Wide, deep Ken river makes its way around rocky , pinkish basalt rocks at Ken Gharial Sanctuary
Ken river viewpoint

The guide joined us in the rickshaw and we rode a bumpy road towards the Ken river viewpoint. We had one more chance for a short walk in a desolate, arid landscape. We walked some distance on the stone wall constructed on the orders of one of the maharajas. He used that never-ending wall for hunting. Once we left the forest, we could climb a small tower with incredible vistas of the Ken river.

A historical stone wall inside Ken Gharial Sanctuary
Hunting wall commission by one of maharajas

On a short stretch between the waterfalls and the viewpoint, we saw a whole pack of vultures on a nearby tree, two jackals crossing our path and at least a dozen of the nilgau antelopes lying in the shade along the road or simply walking on the road. I was thrilled.

An adult female and a calf nilgau antilopes cross calmly a dirtroad in Ken Gharial Sanctuary
Nilgau antelopes crossing the path at Ken Gharail sanctuary

The best waited for us at the end of the route, at the Ken river viepoint. Standing on top of the cliff, we could spot around ten large crocodiles having a sun bath on rocks on the other side of the river. The guide had binoculars so we could see them very clearly.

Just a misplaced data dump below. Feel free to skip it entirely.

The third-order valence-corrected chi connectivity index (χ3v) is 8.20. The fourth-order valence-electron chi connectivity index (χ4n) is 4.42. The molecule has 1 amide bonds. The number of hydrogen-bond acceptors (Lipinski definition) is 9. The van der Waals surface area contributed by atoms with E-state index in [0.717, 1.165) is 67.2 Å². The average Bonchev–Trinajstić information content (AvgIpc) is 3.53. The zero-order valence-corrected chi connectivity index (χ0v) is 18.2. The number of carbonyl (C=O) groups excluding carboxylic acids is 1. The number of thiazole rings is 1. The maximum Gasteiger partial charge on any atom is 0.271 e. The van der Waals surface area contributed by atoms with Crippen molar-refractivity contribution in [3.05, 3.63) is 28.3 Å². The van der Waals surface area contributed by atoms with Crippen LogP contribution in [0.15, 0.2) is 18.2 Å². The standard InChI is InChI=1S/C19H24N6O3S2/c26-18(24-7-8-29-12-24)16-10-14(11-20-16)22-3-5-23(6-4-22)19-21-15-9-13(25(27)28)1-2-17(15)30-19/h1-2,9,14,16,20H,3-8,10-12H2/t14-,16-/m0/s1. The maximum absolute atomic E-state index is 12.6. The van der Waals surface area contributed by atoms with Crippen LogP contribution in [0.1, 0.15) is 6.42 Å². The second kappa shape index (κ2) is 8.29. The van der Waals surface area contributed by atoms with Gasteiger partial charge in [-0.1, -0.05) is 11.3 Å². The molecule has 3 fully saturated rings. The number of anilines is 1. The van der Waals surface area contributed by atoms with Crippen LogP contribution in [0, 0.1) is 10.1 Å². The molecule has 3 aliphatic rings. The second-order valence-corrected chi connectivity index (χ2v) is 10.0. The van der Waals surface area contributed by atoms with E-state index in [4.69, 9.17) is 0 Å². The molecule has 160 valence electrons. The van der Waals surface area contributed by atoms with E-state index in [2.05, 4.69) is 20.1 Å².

A wide river, pinkish rocks on the other bank and forest in the background at Ken river viewpoint.
Ken River viewpoint, best for spotting the crocodiles

In the past, it was possible to have boat rides on the river but ever since a drastic accident, they were stopped. One tourist ignored the advice of the guide and put his hand in the water which ended up as crock’s snack. At least that’s what we were told.

An enormous crocodile with a prominent crest lies on the rock at Ken river
Crocodile basking in the sun at the banks of Ken river

As we learned upon leaving, the guides don’t get salaries for their work – it’s a commission-based job. Hence, if you’re happy with the service of your guide, I’d strongly recommend leaving him a tip.

A jackal trocks in the arid shrub forest at the Ken Gharial Sanctuary

During this 2.5 hour long safari we saw more wildlife than on three safaris in Indian national parks (Periyar, Jaldapara and Sunderbans) combined! Moreover, we could see the animals from a very short distance, with no one else around. If you like nature, you should definitely carve out the time during Khajuraho visit for half a day there.


Prices [in Indian rupees as of February 2022]

600 INR hired autorickshaw from Khajuraho to Ken Gharial Sanctuary (and back)
300 INR price for an unofficial ride with local man on a motorbike
200 INR auto-rickshaw fee to enter Ken Gharial Sanctuary (incl. entrance for up to 2 people)
125 INR guide at Ken Gharial Sanctuary per group
100 INR 2-wheeler fee to enter Ken Gharial Sanctuary
50 INR a fee per person to enter the sanctuary (if not covered in a vehicle fee)